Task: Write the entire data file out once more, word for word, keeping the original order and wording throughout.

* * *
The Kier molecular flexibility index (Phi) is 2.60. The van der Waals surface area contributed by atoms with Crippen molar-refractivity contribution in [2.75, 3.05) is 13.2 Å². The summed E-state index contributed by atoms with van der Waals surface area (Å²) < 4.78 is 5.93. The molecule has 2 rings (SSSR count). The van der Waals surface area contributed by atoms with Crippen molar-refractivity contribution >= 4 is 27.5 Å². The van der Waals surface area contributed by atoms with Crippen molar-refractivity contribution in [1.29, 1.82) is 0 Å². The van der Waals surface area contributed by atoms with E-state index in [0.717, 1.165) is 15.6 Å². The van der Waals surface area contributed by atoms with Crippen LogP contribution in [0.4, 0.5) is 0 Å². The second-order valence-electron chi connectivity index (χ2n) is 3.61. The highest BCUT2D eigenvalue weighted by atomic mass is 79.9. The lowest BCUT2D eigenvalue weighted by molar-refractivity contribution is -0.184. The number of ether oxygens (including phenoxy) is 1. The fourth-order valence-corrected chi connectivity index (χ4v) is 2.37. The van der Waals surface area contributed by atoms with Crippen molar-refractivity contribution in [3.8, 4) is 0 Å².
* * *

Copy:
The Kier molecular flexibility index (Phi) is 2.60. The van der Waals surface area contributed by atoms with Crippen molar-refractivity contribution in [2.75, 3.05) is 13.2 Å². The summed E-state index contributed by atoms with van der Waals surface area (Å²) < 4.78 is 5.93. The molecule has 2 rings (SSSR count). The van der Waals surface area contributed by atoms with Crippen molar-refractivity contribution >= 4 is 27.5 Å². The van der Waals surface area contributed by atoms with Crippen molar-refractivity contribution in [1.29, 1.82) is 0 Å². The van der Waals surface area contributed by atoms with E-state index in [0.717, 1.165) is 15.6 Å². The van der Waals surface area contributed by atoms with Crippen LogP contribution in [0.4, 0.5) is 0 Å². The second-order valence-electron chi connectivity index (χ2n) is 3.61. The highest BCUT2D eigenvalue weighted by atomic mass is 79.9. The lowest BCUT2D eigenvalue weighted by molar-refractivity contribution is -0.184. The number of ether oxygens (including phenoxy) is 1. The fourth-order valence-corrected chi connectivity index (χ4v) is 2.37. The van der Waals surface area contributed by atoms with Crippen molar-refractivity contribution in [3.8, 4) is 0 Å².